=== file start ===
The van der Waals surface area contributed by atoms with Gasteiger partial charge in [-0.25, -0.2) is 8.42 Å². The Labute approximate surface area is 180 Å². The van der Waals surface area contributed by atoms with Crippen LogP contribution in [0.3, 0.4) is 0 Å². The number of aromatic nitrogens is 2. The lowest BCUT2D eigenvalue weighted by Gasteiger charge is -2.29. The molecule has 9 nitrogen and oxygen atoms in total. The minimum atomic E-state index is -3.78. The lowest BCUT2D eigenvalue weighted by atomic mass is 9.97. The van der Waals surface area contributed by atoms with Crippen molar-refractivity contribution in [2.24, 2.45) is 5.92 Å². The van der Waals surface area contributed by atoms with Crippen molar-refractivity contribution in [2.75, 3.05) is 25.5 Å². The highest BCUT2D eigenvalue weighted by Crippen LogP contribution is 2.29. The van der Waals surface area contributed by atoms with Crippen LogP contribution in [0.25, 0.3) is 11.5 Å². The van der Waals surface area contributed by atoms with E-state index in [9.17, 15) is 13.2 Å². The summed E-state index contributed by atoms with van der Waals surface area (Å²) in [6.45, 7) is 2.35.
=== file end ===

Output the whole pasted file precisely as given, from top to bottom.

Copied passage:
The van der Waals surface area contributed by atoms with Gasteiger partial charge in [-0.25, -0.2) is 8.42 Å². The Labute approximate surface area is 180 Å². The van der Waals surface area contributed by atoms with Crippen LogP contribution in [0.3, 0.4) is 0 Å². The number of aromatic nitrogens is 2. The lowest BCUT2D eigenvalue weighted by Gasteiger charge is -2.29. The molecule has 9 nitrogen and oxygen atoms in total. The minimum atomic E-state index is -3.78. The lowest BCUT2D eigenvalue weighted by atomic mass is 9.97. The van der Waals surface area contributed by atoms with Crippen molar-refractivity contribution in [2.24, 2.45) is 5.92 Å². The van der Waals surface area contributed by atoms with Crippen molar-refractivity contribution in [2.75, 3.05) is 25.5 Å². The highest BCUT2D eigenvalue weighted by Crippen LogP contribution is 2.29. The van der Waals surface area contributed by atoms with Crippen LogP contribution in [0.25, 0.3) is 11.5 Å². The van der Waals surface area contributed by atoms with E-state index in [9.17, 15) is 13.2 Å². The summed E-state index contributed by atoms with van der Waals surface area (Å²) in [6.45, 7) is 2.35.